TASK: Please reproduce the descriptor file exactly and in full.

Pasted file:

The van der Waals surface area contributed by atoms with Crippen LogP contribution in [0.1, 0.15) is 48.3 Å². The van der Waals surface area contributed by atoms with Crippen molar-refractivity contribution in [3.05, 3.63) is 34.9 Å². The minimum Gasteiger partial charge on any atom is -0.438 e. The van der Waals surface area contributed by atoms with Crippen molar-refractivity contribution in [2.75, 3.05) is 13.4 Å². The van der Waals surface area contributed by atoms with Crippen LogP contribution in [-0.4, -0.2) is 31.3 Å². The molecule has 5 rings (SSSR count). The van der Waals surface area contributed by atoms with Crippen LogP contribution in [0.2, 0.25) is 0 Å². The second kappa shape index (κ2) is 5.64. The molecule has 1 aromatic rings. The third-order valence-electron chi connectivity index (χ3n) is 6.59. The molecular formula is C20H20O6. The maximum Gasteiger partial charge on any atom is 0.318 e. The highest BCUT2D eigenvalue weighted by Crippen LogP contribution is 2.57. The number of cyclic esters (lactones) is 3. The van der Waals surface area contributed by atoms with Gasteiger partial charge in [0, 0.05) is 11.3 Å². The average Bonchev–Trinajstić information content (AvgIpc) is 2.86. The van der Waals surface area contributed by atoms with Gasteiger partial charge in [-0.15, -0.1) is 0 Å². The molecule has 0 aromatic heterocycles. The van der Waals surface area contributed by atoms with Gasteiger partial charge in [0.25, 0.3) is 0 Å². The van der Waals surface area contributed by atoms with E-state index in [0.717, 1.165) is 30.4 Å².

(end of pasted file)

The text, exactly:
The van der Waals surface area contributed by atoms with Crippen LogP contribution in [0.1, 0.15) is 48.3 Å². The van der Waals surface area contributed by atoms with Crippen molar-refractivity contribution in [3.05, 3.63) is 34.9 Å². The minimum Gasteiger partial charge on any atom is -0.438 e. The van der Waals surface area contributed by atoms with Crippen molar-refractivity contribution in [2.75, 3.05) is 13.4 Å². The van der Waals surface area contributed by atoms with Crippen LogP contribution in [-0.4, -0.2) is 31.3 Å². The molecule has 5 rings (SSSR count). The van der Waals surface area contributed by atoms with Crippen LogP contribution in [0.2, 0.25) is 0 Å². The second kappa shape index (κ2) is 5.64. The molecule has 1 aromatic rings. The third-order valence-electron chi connectivity index (χ3n) is 6.59. The molecular formula is C20H20O6. The maximum Gasteiger partial charge on any atom is 0.318 e. The highest BCUT2D eigenvalue weighted by Crippen LogP contribution is 2.57. The number of cyclic esters (lactones) is 3. The van der Waals surface area contributed by atoms with Gasteiger partial charge in [0, 0.05) is 11.3 Å². The average Bonchev–Trinajstić information content (AvgIpc) is 2.86. The van der Waals surface area contributed by atoms with Gasteiger partial charge in [-0.15, -0.1) is 0 Å². The molecule has 0 aromatic heterocycles. The van der Waals surface area contributed by atoms with Gasteiger partial charge in [0.25, 0.3) is 0 Å². The van der Waals surface area contributed by atoms with E-state index in [0.717, 1.165) is 30.4 Å².